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Battle Cry
"Am I therefore become your enemy, because I tell you the truth?" Gal. 4:16

Is Mother Theresa Really a Saint?
Issue Date: November/December 2016

In a huge celebration in Rome in September, Pope Francis declared Mother Teresa a “saint.” Considered one of the “most recognizable faces of the 20th century,” the tiny nun won a Nobel peace prize for a network of homes for the sick and dying around the world. She became a world symbol of goodness and charity.

But the process of elevating her to “sainthood” some 15 years after her death exposes another Roman Catholic deviation from scripture. To the pope, sainthood is not conferred when someone is born again. Actually, the Vatican does not teach salvation as an event, but a process of lifetime events, called sacraments, necessary to possible salvation, though one can never be sure he is safely saved.

In the Bible, saints are ordinary Christians. They are not “holier” people who died, were prayed to, and answered prayers with miracles. (Note: The term appears over 60 times in the KJV. But it’s missing from the NIV, making it easier to redefine the term to fit Roman doctrine.)

Rome’s process of “making saints” is part of a whole system of pretending dead people can mediate for us besides Christ. That sets up a pantheon of semi-gods, including the Virgin Mary goddess. Theresa joins more than 10,000 “saints” put in place to intercede for all kinds of needs.

They say you can bury an image of one saint in your yard to help you sell your house. Another is the patron saint of sterile women. Still another can be invoked against thunderstorms. A list at will help you pick one for your problem of the day.

But the Virgin Mary is Queen of these heavenly helpers, of course. It took several centuries to get her into position as a co-advocate with Jesus.

Not long after Christ’s resurrection, Justin Martyr and Irenaeus wrote of her being included in the salvation process. At the Council of Ephesus in 431, the Virgin Mary was installed as the Mother of God. In 553, she was declared a perpetual virgin. But the Bible clearly states she birthed at least 6 children.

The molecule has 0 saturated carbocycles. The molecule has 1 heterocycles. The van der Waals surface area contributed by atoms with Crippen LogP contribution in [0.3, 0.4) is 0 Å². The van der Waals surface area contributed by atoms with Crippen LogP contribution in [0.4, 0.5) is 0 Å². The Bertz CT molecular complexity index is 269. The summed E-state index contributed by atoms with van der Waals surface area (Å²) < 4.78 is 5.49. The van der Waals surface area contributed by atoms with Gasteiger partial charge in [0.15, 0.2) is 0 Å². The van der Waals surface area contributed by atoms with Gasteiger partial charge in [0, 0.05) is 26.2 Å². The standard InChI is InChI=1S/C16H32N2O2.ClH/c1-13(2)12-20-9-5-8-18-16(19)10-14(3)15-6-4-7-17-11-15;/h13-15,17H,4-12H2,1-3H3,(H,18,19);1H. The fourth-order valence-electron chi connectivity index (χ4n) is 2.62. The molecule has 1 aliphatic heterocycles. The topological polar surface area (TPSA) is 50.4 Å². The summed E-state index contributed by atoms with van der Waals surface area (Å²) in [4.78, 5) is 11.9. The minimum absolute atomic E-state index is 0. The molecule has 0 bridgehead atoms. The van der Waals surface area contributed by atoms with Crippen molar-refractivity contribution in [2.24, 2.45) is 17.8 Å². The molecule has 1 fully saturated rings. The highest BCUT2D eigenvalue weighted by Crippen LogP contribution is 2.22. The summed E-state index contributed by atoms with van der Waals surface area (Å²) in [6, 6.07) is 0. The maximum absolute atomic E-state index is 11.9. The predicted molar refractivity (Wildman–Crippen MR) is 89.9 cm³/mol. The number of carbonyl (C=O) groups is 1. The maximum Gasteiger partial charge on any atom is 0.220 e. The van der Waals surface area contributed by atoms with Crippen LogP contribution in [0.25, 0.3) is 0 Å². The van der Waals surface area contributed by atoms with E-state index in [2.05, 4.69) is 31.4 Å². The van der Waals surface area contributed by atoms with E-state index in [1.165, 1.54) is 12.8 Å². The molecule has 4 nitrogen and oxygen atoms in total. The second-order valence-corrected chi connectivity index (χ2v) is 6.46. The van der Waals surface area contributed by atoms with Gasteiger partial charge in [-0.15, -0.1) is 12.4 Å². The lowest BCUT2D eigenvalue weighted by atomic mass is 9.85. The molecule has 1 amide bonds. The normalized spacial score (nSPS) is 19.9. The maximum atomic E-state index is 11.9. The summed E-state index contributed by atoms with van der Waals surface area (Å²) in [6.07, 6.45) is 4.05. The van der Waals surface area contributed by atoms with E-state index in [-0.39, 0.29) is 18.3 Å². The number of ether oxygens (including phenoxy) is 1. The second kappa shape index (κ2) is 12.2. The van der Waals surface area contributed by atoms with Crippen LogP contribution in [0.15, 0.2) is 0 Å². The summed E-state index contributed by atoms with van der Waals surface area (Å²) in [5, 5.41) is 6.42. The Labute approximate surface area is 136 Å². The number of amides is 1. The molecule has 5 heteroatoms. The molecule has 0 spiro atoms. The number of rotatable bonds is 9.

In 1854, Pope Pius IX decided that she was born without sin (Immaculate Conception). Then in 1950, Pope Pius XII declared that she ascended bodily to heaven (Assumption of Mary).

Currently, some in Roman Catholic leadership are campaigning to designate this Virgin Mary goddess as Mediatrix or even Co-Redemptrix with Jesus in dispensing the grace of salvation.

Like all other false religions, Jesus is the target. They don’t officially deny that Jesus is God. But they essentially elbow Him aside in Roman Catholic rituals and worship. Some even teach that He is the severe Judge ready to whack you for your sin, while gentle, loving Mary will hear the cry of your heart and appease His wrath.

Many Roman Catholics are discouraged from reading the Bible and directed to petition one of the Mary goddesses or one of 10,000 “saints” for their needs. All over the world, statues and monuments are named “Our Lady of (you name it).” Google serves up over 240 million hits on this open-ended phrase. All of this is designed to redirect the attention and prayers of the “faithful” to Rome’s counterfeit mediators.

Paul made it clear to Timothy (1 Tim. 2:5) that: “…there is one God, and one mediator between God and men, the man Christ Jesus.” Directing prayer to “saints” and the Virgin Mary goddess is just further proof that this is the prostitute “church” of Rev. 17 and 18.

For further information see page 55 of Answers to Your Bible Version Questions, by David W. Daniels.